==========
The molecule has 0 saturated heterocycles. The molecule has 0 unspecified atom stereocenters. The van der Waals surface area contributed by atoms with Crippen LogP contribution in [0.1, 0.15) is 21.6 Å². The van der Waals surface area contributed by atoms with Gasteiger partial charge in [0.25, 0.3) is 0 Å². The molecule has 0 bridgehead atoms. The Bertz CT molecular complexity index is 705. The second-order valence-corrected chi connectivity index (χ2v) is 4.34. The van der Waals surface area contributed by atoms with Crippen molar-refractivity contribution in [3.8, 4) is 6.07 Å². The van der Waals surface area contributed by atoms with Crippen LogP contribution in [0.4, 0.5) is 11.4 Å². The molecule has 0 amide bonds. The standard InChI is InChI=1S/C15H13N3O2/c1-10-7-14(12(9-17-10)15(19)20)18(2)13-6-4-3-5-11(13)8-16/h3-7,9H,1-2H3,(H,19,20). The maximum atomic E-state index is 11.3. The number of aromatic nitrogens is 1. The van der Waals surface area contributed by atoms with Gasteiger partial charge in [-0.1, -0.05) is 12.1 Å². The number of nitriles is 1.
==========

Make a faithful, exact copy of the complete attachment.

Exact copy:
The molecule has 0 saturated heterocycles. The molecule has 0 unspecified atom stereocenters. The van der Waals surface area contributed by atoms with Crippen LogP contribution in [0.1, 0.15) is 21.6 Å². The van der Waals surface area contributed by atoms with Gasteiger partial charge in [0.25, 0.3) is 0 Å². The molecule has 0 bridgehead atoms. The Bertz CT molecular complexity index is 705. The second-order valence-corrected chi connectivity index (χ2v) is 4.34. The van der Waals surface area contributed by atoms with Crippen molar-refractivity contribution in [3.8, 4) is 6.07 Å². The van der Waals surface area contributed by atoms with Crippen LogP contribution in [0.4, 0.5) is 11.4 Å². The molecule has 0 amide bonds. The standard InChI is InChI=1S/C15H13N3O2/c1-10-7-14(12(9-17-10)15(19)20)18(2)13-6-4-3-5-11(13)8-16/h3-7,9H,1-2H3,(H,19,20). The maximum atomic E-state index is 11.3. The number of aromatic nitrogens is 1. The van der Waals surface area contributed by atoms with Gasteiger partial charge in [-0.1, -0.05) is 12.1 Å². The number of nitriles is 1.